Press Releases

From coral reefs to copyright: Public Lecture Series 2004-2005 – University of Reading

Release Date : 30 September 2004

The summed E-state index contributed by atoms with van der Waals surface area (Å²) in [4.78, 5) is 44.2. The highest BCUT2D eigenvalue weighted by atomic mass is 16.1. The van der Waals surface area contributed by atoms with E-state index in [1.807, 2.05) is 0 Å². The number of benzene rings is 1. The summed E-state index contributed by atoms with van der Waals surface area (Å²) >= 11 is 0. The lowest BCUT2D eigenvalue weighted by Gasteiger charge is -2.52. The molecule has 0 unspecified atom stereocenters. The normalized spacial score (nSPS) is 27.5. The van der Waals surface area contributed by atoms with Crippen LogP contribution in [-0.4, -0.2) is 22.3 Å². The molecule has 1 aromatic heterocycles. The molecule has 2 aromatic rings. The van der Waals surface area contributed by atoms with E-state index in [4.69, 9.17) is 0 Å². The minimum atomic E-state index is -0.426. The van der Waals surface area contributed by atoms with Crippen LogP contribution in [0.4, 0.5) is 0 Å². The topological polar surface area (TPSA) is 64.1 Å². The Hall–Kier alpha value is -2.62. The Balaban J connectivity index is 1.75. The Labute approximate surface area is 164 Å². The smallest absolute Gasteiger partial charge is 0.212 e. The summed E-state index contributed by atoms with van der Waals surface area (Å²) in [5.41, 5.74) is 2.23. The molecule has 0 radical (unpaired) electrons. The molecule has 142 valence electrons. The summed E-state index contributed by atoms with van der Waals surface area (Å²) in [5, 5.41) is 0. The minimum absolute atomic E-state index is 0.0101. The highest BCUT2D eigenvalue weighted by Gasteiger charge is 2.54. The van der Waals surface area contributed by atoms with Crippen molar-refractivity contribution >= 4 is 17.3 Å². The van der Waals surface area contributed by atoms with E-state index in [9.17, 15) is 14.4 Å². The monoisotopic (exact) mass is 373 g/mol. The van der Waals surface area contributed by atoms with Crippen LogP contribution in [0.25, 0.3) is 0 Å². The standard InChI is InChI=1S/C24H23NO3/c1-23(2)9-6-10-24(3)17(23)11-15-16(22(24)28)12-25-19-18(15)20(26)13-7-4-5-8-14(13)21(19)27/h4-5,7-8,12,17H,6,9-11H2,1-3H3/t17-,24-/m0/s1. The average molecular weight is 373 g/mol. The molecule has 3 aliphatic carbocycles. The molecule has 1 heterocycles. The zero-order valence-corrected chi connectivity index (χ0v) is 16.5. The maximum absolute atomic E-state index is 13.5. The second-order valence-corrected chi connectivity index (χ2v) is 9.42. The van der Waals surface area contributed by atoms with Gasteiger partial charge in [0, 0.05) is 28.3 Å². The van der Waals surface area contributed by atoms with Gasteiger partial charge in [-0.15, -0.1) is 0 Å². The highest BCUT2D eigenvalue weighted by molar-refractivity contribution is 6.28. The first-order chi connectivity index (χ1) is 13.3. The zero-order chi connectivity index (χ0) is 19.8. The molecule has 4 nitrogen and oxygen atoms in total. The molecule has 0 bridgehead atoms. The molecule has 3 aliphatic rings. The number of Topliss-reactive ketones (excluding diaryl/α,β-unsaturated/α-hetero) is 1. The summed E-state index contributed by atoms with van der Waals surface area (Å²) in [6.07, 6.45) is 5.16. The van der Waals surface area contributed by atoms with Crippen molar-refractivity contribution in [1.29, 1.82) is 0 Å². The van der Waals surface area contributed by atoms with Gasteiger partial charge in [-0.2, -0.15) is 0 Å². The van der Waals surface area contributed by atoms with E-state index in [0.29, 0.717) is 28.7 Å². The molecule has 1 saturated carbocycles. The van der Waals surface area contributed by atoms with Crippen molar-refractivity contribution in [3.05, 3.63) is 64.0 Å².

a criminal line up - poster for first lectureThe University of Reading's esteemed annual Public Lecture Series – which showcases some of the groundbreaking research being carried out at the University – is getting under way this autumn. This year's Series features six of the University's top academics talking about subjects ranging from copyright to coral reefs, and from genetics to jeans. It promises to be one of the most fascinating and entertaining Series organised by the University for many years. Dr Andrew Adams, from the School of Systems Engineering, kicks off the series on Tuesday 19 October with Copyright v Creativity. With the advent of new technologies such as the Internet copyright of artistic works is becoming a crucial issue. "Music publishers, book publishers and movie makers would have you believe that everlasting all-encompassing copyright is a benefit to society," says Dr Adams. "This lecture will show why current copyright is too strong and too long and why it is stifling rather than promoting creative work." The second lecture, From Ethics to Genetics, will see Professor Jan Pentreath look at the impact human beings are having on the natural environment. He will discuss some of the physical, chemical and biological hazards that surround us in the UK. Professor James Crabbe will talk about coral reefs. Known as the 'rainforests of the sea' these magical places provide food for people, are an important source of medicines, protect the coast from wave erosion and are a source of beautiful beaches for tourists. Professor Crabbe, who has done extensive research on reefs in Indonesia and Jamaica, will review aspects of coral reef degradation and their resilience. In the new year, Professor Howard Colquhoun will turn his attention to synthetic polymers such as Kevlar®, which is as strong as high-tensile steel and yet is four or five times lighter. He will explore the science behind these advanced polymeric materials and will highlight some of the latest research in this field. Indigo is the world's oldest and only natural blue dye. Professor Philip John will chart its exotic past – from being a product that made the fortunes of many medieval farmers and merchants to being the subject of innovative research at Reading that might see it being re-introduced into European agriculture during the 21st century. In the final lecture, Professor Shai Vyakarnam will argue that getting on in the business world is just as much about who you know as what you know. "As one of the major providers of education in the Thames Valley, we are very keen to hold these kinds of public lectures," says Alison Fabian, who has organised the Lecture Series. "The lectures are given by researchers eminent in their field and in a manner that is easily understood by all. They offer a unique opportunity to learn about the research, teaching and people that make the University a world-class institute. "The lectures are always incredibly popular with all sorts of different people, and they always lead to some lively debate afterwards." The full schedule for the University of Reading Public Lecture Series 2004-2005 is: 19/10/04 – Copyright v Creativity Dr Andrew Adams, School of Systems Engineering 23/11/04 – From Ethics to Genetics: The Environment and Human Health Professor Jan Pentreath, Environmental Systems Science Centre 07/12/04 – Coral Reefs: Climate Change and Sustainability Professor James Crabbe, School of Animal and Microbial Sciences 08/02/05 – Our Light Materials Professor Howard Colquhoun, School of Chemistry 01/03/05 – Indigo: From Medieval Biotechnology to Denim Jeans Professor Philip John, School of Plant Sciences 15/03/05 – Know-who is sometimes more important than know-how Professor Shai Vyakarnam, The University of Reading Business School All of the University Public Lectures start at 8pm and will be held in the Palmer Building on the University's Whiteknights campus. Lectures are free to attend and no ticket is required. For further information, please visit the following website: or contact Alison Fabian in the University's Communications Office on (tel) 0118 378 7110 or (email) End -For media enquiries only, please contact Craig Hillsley, the University's press officer on: (Tel) 0118 378 7388 (Email)


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